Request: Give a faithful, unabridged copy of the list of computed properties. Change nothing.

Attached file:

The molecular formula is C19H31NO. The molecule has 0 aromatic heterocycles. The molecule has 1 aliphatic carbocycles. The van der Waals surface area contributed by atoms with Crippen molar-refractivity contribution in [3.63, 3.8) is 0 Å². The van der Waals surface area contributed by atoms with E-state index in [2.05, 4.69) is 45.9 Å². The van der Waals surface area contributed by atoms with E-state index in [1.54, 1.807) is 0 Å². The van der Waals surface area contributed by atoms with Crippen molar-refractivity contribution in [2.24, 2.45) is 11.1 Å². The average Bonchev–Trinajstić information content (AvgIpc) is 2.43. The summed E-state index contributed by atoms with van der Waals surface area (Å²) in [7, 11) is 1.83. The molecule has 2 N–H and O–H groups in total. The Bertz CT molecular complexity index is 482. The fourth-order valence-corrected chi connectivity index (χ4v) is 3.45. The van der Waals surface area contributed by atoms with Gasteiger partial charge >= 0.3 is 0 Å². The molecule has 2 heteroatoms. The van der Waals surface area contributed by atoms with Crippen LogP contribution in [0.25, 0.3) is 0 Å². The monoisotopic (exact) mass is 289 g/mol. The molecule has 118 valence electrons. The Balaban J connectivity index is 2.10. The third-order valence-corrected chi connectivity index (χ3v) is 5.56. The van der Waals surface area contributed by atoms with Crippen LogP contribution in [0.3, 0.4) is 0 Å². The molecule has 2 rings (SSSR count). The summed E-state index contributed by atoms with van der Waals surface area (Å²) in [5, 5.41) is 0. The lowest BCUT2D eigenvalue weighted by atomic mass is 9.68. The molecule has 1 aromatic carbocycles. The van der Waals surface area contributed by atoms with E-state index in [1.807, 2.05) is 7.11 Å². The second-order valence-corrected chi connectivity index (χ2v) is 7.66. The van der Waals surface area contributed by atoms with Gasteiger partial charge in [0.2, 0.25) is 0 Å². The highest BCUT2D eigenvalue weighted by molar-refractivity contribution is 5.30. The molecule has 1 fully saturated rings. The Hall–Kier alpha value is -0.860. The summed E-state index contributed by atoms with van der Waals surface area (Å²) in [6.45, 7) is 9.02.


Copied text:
The molecular formula is C19H31NO. The molecule has 0 aromatic heterocycles. The molecule has 1 aliphatic carbocycles. The van der Waals surface area contributed by atoms with Crippen molar-refractivity contribution in [3.63, 3.8) is 0 Å². The van der Waals surface area contributed by atoms with E-state index in [2.05, 4.69) is 45.9 Å². The van der Waals surface area contributed by atoms with E-state index in [1.54, 1.807) is 0 Å². The van der Waals surface area contributed by atoms with Crippen molar-refractivity contribution in [2.24, 2.45) is 11.1 Å². The average Bonchev–Trinajstić information content (AvgIpc) is 2.43. The summed E-state index contributed by atoms with van der Waals surface area (Å²) in [7, 11) is 1.83. The molecule has 2 N–H and O–H groups in total. The Bertz CT molecular complexity index is 482. The fourth-order valence-corrected chi connectivity index (χ4v) is 3.45. The van der Waals surface area contributed by atoms with Gasteiger partial charge >= 0.3 is 0 Å². The molecule has 2 heteroatoms. The van der Waals surface area contributed by atoms with Crippen LogP contribution in [0.25, 0.3) is 0 Å². The monoisotopic (exact) mass is 289 g/mol. The molecule has 118 valence electrons. The Balaban J connectivity index is 2.10. The third-order valence-corrected chi connectivity index (χ3v) is 5.56. The van der Waals surface area contributed by atoms with Crippen LogP contribution in [0.3, 0.4) is 0 Å². The molecule has 2 rings (SSSR count). The summed E-state index contributed by atoms with van der Waals surface area (Å²) in [5, 5.41) is 0. The lowest BCUT2D eigenvalue weighted by atomic mass is 9.68. The molecule has 1 aromatic carbocycles. The van der Waals surface area contributed by atoms with E-state index in [1.807, 2.05) is 7.11 Å². The second-order valence-corrected chi connectivity index (χ2v) is 7.66. The van der Waals surface area contributed by atoms with Gasteiger partial charge in [0.2, 0.25) is 0 Å². The highest BCUT2D eigenvalue weighted by molar-refractivity contribution is 5.30. The molecule has 1 fully saturated rings. The Hall–Kier alpha value is -0.860. The summed E-state index contributed by atoms with van der Waals surface area (Å²) in [6.45, 7) is 9.02.